Alvino Rey’s 1958 effort, “Swingin’ Fling”, is a thirty-minute collection of standards that were popular during the era – including “How High The Moon” and “Night Train,” among others. The eleven tracks that this album consists of are approximately two or three minutes each.
Frankly, this album is not quite as exciting as some of Alvino Rey’s other releases. It just fails to stand out in a distinctive enough way. Mickey McGowan of the Unknown Museum and one of the collectors featured in RE/Search’s quintessential book, Incredibly Strange Music Vol. 1, said he believes [to paraphrase] that the perfect music can be played in the background without distracting the listener, AND can be played in the foreground without boring the listener. This album is, in my humble opinion, more suited for background listening (while working or relaxing), and is not really meant for an intensive, stimulating musical experience.
Personally, I think Rey’s slightly later album “Ping Pong” (1960) is more interesting than “Swingin’ Fling”. For me personally, at least, “Ping Pong” does a better job at sustaining my focus, and while both albums were stereophonic LPs, “Ping Pong” features greater separation of the channels and a more intricate mix which results in an album that gives the listener more to process.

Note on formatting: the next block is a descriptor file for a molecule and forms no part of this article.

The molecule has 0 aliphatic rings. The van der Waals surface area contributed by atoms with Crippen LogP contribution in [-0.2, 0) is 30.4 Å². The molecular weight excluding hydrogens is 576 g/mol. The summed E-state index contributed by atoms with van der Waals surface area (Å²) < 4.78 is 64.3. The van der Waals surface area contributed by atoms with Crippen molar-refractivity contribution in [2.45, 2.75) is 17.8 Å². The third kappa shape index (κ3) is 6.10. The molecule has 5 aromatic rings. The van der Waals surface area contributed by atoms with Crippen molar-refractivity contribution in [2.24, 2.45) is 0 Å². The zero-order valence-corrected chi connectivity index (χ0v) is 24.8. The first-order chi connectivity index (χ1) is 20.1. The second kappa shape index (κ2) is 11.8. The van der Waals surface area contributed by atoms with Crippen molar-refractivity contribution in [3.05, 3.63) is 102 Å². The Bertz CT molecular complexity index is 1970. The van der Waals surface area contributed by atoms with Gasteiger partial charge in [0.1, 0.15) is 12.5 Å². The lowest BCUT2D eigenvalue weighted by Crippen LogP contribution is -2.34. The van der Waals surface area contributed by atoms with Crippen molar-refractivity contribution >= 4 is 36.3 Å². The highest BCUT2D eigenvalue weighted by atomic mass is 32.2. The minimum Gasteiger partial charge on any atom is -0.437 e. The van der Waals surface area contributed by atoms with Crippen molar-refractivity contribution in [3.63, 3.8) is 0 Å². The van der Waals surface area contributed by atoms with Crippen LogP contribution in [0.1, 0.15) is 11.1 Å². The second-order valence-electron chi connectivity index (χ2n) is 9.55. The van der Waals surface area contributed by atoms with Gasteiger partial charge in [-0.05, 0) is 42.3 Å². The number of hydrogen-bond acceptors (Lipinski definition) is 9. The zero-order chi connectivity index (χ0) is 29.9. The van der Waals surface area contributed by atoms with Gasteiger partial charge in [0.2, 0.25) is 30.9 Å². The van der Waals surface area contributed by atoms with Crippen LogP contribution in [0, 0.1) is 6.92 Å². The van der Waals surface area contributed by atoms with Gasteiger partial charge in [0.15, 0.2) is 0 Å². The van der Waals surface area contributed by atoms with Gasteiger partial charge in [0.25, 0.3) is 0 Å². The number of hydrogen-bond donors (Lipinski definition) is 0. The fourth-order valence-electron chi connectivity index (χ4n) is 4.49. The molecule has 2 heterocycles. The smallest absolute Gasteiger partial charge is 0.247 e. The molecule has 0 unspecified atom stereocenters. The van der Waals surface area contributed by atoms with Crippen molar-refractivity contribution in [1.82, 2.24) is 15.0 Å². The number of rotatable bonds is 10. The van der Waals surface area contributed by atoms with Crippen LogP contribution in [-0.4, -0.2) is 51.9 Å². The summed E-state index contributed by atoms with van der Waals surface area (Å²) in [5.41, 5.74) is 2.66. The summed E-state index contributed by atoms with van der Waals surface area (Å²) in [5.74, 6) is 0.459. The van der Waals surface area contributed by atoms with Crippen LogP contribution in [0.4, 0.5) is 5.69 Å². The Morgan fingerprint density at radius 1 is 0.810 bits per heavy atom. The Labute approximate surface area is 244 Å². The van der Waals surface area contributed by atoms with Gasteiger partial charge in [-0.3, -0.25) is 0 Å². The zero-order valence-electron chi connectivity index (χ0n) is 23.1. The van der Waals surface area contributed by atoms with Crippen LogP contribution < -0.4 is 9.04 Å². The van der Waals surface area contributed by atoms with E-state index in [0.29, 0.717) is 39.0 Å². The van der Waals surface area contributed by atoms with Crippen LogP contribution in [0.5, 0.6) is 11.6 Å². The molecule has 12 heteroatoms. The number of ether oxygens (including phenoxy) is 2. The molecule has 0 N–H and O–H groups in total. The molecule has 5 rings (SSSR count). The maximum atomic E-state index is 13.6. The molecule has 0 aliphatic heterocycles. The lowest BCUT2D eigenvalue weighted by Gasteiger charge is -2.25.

Now, I think it’s important to say a few words about Alvino Rey, the man himself. He has been a major influence in American music history, but is, more or less, a “no-name” today. Often credited as the father of the electric guitar, his arrangements tend to feature equal parts swinging guitar and traditional orchestration, including quirky, clever and wacky elements that could only have come out of the mid-20th-century. Rey is also the grandfather of two members of the Québécois indie rock band Arcade Fire. While their music is very different (but still great), it lends credence to the idea of musical genes – musicianship runs in families too!
All in all, this is not a bad record, it’s just less enthralling than some of Rey’s other LPs.
Joseph A. Bremson
The Exciting Sounds Project